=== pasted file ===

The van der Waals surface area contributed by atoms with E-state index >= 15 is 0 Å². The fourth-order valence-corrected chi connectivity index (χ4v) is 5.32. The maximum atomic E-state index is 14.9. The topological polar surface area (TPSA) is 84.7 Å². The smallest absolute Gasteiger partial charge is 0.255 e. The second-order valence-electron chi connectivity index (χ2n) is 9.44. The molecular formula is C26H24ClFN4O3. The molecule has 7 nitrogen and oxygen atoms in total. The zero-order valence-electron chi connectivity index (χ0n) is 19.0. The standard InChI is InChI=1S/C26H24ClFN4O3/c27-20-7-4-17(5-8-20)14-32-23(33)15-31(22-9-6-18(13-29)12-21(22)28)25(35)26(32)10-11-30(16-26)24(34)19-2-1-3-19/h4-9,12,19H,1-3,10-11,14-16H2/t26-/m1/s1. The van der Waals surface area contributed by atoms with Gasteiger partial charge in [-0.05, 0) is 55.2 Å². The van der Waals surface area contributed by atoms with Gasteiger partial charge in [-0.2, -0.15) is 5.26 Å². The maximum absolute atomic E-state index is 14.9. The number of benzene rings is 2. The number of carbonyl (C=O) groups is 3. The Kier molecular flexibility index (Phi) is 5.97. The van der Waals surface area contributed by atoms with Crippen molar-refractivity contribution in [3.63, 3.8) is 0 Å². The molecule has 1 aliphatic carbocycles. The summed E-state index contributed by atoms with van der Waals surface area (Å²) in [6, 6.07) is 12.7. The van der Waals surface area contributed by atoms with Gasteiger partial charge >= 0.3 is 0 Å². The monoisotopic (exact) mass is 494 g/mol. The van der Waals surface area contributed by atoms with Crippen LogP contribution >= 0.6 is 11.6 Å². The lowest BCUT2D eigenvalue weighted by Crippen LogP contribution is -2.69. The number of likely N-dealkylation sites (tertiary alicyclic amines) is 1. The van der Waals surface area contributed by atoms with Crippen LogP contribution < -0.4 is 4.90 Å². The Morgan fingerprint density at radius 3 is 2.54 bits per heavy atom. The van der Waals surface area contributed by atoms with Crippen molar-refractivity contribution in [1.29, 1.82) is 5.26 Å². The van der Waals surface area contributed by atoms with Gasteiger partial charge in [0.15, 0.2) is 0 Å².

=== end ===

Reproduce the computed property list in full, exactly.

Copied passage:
The van der Waals surface area contributed by atoms with E-state index >= 15 is 0 Å². The fourth-order valence-corrected chi connectivity index (χ4v) is 5.32. The maximum atomic E-state index is 14.9. The topological polar surface area (TPSA) is 84.7 Å². The smallest absolute Gasteiger partial charge is 0.255 e. The second-order valence-electron chi connectivity index (χ2n) is 9.44. The molecular formula is C26H24ClFN4O3. The molecule has 7 nitrogen and oxygen atoms in total. The zero-order valence-electron chi connectivity index (χ0n) is 19.0. The standard InChI is InChI=1S/C26H24ClFN4O3/c27-20-7-4-17(5-8-20)14-32-23(33)15-31(22-9-6-18(13-29)12-21(22)28)25(35)26(32)10-11-30(16-26)24(34)19-2-1-3-19/h4-9,12,19H,1-3,10-11,14-16H2/t26-/m1/s1. The van der Waals surface area contributed by atoms with Gasteiger partial charge in [-0.05, 0) is 55.2 Å². The van der Waals surface area contributed by atoms with Gasteiger partial charge in [-0.2, -0.15) is 5.26 Å². The maximum absolute atomic E-state index is 14.9. The number of benzene rings is 2. The number of carbonyl (C=O) groups is 3. The Kier molecular flexibility index (Phi) is 5.97. The van der Waals surface area contributed by atoms with Crippen molar-refractivity contribution in [3.63, 3.8) is 0 Å². The molecule has 1 aliphatic carbocycles. The summed E-state index contributed by atoms with van der Waals surface area (Å²) in [6, 6.07) is 12.7. The van der Waals surface area contributed by atoms with Gasteiger partial charge >= 0.3 is 0 Å². The monoisotopic (exact) mass is 494 g/mol. The van der Waals surface area contributed by atoms with Crippen LogP contribution >= 0.6 is 11.6 Å². The lowest BCUT2D eigenvalue weighted by Crippen LogP contribution is -2.69. The number of likely N-dealkylation sites (tertiary alicyclic amines) is 1. The van der Waals surface area contributed by atoms with Crippen LogP contribution < -0.4 is 4.90 Å². The Morgan fingerprint density at radius 3 is 2.54 bits per heavy atom. The van der Waals surface area contributed by atoms with Crippen molar-refractivity contribution in [1.29, 1.82) is 5.26 Å². The van der Waals surface area contributed by atoms with Gasteiger partial charge in [0.15, 0.2) is 0 Å².